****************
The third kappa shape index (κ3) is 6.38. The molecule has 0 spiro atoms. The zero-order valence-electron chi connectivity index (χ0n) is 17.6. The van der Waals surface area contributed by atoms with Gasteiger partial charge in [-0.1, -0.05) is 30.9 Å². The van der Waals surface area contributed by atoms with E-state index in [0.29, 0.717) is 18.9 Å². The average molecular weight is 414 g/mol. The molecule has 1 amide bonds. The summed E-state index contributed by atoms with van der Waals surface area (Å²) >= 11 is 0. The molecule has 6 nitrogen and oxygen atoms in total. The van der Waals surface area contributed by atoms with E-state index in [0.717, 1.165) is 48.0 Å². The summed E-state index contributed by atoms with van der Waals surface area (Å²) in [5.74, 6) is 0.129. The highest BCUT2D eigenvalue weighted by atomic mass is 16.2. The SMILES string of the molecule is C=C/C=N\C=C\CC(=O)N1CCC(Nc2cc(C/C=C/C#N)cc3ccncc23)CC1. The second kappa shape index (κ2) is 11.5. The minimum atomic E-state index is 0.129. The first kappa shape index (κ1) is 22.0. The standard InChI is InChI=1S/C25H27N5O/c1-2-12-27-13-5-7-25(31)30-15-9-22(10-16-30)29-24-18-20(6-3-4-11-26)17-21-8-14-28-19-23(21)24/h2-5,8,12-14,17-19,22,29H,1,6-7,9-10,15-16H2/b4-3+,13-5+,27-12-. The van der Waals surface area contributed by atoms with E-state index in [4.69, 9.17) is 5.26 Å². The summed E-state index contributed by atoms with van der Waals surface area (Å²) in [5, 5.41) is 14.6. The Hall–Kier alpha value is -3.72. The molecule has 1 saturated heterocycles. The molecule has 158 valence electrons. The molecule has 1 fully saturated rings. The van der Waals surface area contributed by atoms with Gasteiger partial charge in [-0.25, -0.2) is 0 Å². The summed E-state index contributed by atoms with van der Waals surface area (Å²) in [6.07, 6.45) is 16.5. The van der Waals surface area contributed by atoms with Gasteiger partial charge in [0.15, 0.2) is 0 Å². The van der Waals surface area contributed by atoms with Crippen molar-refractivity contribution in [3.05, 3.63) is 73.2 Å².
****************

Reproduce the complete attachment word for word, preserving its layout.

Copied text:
The third kappa shape index (κ3) is 6.38. The molecule has 0 spiro atoms. The zero-order valence-electron chi connectivity index (χ0n) is 17.6. The van der Waals surface area contributed by atoms with Gasteiger partial charge in [-0.1, -0.05) is 30.9 Å². The van der Waals surface area contributed by atoms with E-state index in [0.29, 0.717) is 18.9 Å². The average molecular weight is 414 g/mol. The molecule has 1 amide bonds. The summed E-state index contributed by atoms with van der Waals surface area (Å²) >= 11 is 0. The molecule has 6 nitrogen and oxygen atoms in total. The van der Waals surface area contributed by atoms with E-state index in [0.717, 1.165) is 48.0 Å². The summed E-state index contributed by atoms with van der Waals surface area (Å²) in [5.74, 6) is 0.129. The highest BCUT2D eigenvalue weighted by atomic mass is 16.2. The SMILES string of the molecule is C=C/C=N\C=C\CC(=O)N1CCC(Nc2cc(C/C=C/C#N)cc3ccncc23)CC1. The second kappa shape index (κ2) is 11.5. The minimum atomic E-state index is 0.129. The first kappa shape index (κ1) is 22.0. The standard InChI is InChI=1S/C25H27N5O/c1-2-12-27-13-5-7-25(31)30-15-9-22(10-16-30)29-24-18-20(6-3-4-11-26)17-21-8-14-28-19-23(21)24/h2-5,8,12-14,17-19,22,29H,1,6-7,9-10,15-16H2/b4-3+,13-5+,27-12-. The van der Waals surface area contributed by atoms with E-state index in [4.69, 9.17) is 5.26 Å². The summed E-state index contributed by atoms with van der Waals surface area (Å²) in [5, 5.41) is 14.6. The Hall–Kier alpha value is -3.72. The molecule has 1 saturated heterocycles. The molecule has 158 valence electrons. The molecule has 1 fully saturated rings. The van der Waals surface area contributed by atoms with Gasteiger partial charge in [-0.25, -0.2) is 0 Å². The summed E-state index contributed by atoms with van der Waals surface area (Å²) in [6.07, 6.45) is 16.5. The van der Waals surface area contributed by atoms with Gasteiger partial charge in [0.15, 0.2) is 0 Å². The van der Waals surface area contributed by atoms with Crippen molar-refractivity contribution in [3.05, 3.63) is 73.2 Å².